Should I Invest In A Metal Building Or Add On To My Current Building?

Posted by CDMG Team on Feb 3, 2020 9:21:24 AM
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It's not uncommon for a business to outgrow their initial facilities.

It's actually a good sign if you do because needing more space typically means you've accomplished some level of success.

But, when that time comes, it means you have to make a pretty big decision: do you move your business into a new facility, or do you expand your existing facilities.

If you chose to use a metal building to set up your business in when you first started, you're in luck. Either option is realistic for you.

People who have timber buildings will find it more difficult to expand their current facilities, whereas metal buildings are easily expandable.

Even if you do have a metal building, it can still be a tough decision to make with many factors to consider.

In the article below, we'll look at a few of the factors you should consider when making that decision, and then we'll talk about expanding your metal building.

Table Of Contents

 

Three Factors To Consider

There are three main factors you should consider when making the decision to expand your current facilities or move to a new one.

They are as follows.

Location

I'm sure you remember how much time it took to pick out the location of your current facilities.

You likely considered the neighborhood, the proximity to your competition, the potential for growth, traffic patterns, entrances, exits, just to name a few factors that will have an impact on the future success of your business.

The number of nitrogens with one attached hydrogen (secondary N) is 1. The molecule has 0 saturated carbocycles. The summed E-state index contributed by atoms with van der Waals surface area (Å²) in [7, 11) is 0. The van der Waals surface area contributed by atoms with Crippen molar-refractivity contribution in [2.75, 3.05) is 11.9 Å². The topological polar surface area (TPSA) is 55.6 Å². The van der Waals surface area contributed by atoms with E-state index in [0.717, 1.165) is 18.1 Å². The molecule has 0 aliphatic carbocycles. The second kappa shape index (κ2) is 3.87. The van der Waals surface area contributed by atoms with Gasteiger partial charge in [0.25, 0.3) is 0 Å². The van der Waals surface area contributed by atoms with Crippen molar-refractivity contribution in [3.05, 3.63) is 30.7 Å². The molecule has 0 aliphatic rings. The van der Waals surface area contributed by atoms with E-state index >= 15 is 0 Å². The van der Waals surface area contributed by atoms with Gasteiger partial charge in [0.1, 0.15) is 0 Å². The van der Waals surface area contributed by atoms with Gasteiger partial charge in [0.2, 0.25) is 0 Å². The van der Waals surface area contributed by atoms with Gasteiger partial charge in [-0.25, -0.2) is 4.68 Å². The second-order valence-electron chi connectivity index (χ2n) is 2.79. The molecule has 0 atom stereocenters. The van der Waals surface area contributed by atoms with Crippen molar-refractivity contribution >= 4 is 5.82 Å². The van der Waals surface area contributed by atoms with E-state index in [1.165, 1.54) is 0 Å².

You should do the same thing when you're considering expansion or relocation.

If your current facility is thriving, and you're comfortable with the future of your business location, expanding could likely be your best option.

This will allow you to build on your current success without missing a beat and avoid the headaches of uprooting your business.

If the initial assessment of your business location proved to be inaccurate or your neighborhood has changed, building from scratch could be the change your business needs.

Moving your business will give you a fresh start and facilitate business in a location that better suits you and your business goals.

Building from scratch also allows you to design a brand new space if you feel that's needed.

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Land

More often than not, the decision to expand or relocate comes down to the amount and cost of land that is available.

If you own enough land, expansion is a logical choice because your metal building can be easily modified to fit your needs.

This cut costs since you already own the land and will speed up the project timeline since you won't need to find a new location.

If you don't have the room to expand, but you need more space in your facility so you can grow your business, you'll likely need to relocate.

Building from scratch will allow you to buy land that fits the current needs of your business, as well as allow you to expand again in the future if it's ever necessary.

Relocating and building from scratch will require more research and analysis, but it will also provide you with a new opportunity to capitalize on previous success.

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Local Considerations

No matter what decision you make, local building codes and regulations will have to be researched.